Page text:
“Mask On, Mask Off”: Revealing inner self

Sofia 1.png
Photo by Franciska Stone

By Franciska Stone | Herald Contributor

Students in the Foundations of Sculpture class have kicked off the school year with an interesting topic; using only trash and recyclable materials, their objective was to create a headpiece revealing a part of their personality that others cannot easily see.
For Sofia Pipa, an international student majoring in fine arts, making a mask meant revealing a change she’s made since freshman year in her Greek high school.
Pipa sat outside, twisting the wires in the beginning stages of her mask.
“My introverted side is shown on the left,” she said of the end product. “The eyes, nose, and mouth I’ve created from wire are detailed, and they cover my features—almost concealing what is really there.”
Pipa explained the feeling of keeping to herself and demonstrated how the left side of her mask, which expands to her ear, depicts the “closed box” she kept herself in.
By consciously coloring the left side of the mask a dark blue and the right side pink, yellow, and red, Pipa is able to portray the transformation from light to dark, from withdrawn to outgoing.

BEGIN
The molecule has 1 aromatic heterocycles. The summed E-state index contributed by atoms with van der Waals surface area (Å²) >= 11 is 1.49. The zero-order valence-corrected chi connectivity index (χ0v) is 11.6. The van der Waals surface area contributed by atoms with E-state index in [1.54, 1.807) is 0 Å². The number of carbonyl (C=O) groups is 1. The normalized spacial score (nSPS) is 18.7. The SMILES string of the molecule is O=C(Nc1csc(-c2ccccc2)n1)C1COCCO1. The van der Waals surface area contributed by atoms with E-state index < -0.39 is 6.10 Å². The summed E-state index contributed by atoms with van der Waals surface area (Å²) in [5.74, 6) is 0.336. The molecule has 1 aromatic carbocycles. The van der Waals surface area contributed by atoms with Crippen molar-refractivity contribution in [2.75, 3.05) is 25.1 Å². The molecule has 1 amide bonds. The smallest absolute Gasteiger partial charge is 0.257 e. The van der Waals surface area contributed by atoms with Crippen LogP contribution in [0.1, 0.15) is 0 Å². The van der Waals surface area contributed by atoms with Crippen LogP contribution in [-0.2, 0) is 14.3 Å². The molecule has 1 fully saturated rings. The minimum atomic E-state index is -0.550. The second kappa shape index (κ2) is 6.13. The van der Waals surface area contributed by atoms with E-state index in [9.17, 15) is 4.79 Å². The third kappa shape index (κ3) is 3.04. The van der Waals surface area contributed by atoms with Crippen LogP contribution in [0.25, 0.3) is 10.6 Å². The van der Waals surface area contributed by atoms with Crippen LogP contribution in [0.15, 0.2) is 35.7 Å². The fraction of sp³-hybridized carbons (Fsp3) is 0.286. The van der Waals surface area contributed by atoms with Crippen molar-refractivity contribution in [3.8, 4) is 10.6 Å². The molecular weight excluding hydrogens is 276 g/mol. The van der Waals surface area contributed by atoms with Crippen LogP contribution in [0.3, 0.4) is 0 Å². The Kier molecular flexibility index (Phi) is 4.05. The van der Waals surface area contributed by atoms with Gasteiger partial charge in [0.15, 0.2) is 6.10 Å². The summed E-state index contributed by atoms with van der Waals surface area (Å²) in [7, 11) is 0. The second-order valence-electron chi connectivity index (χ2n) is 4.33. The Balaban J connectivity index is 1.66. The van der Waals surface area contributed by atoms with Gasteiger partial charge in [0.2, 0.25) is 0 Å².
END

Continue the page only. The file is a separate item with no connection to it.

“That’s my extraverted side,” she said of the colorful side of the mask. “I’ve changed a lot.”
To finish up the mask, Pipa added a touch of style at the top: a wire protruding at the top of the mask, wrapping around her head and sticking upward in an eccentric manner. Sofia calls it her creative, complex side.
“I didn’t shape the material,” she said, laughing. “The material made me shape it that way.”

Freshman Kira Goodale chose to create a helmet from a bunch of different materials. A headband she’d meant to discard years ago became the base of her work. Using a mannequin to expand the helmet, she found herself connecting a variety of different materials, like dryer sheets and a ballet skirt. An interesting piece of the mask is her grandmother’s brooch, which is fastened to the ballet skirt veil in front of her left eye.

“It made me think of my mind, which is spinning constantly,” Goodale said.
Every little piece of Goodale’s hat has a meaning.
“I wanted to represent a shattered view of myself with these pieces of glass,” she said of the ocean-blue shards glued to a triangle of cardboard.
The toilet paper roll on top of the mask is particularly noticeable; Goodale found a sticker with the words “Fragile, Handle with Care” and fixed it
to the cylinder.
“The ‘Fragile’ represents a part of me that is sensitive,” Goodale said. “It’s like a message to me, to ‘handle myself with care.’”

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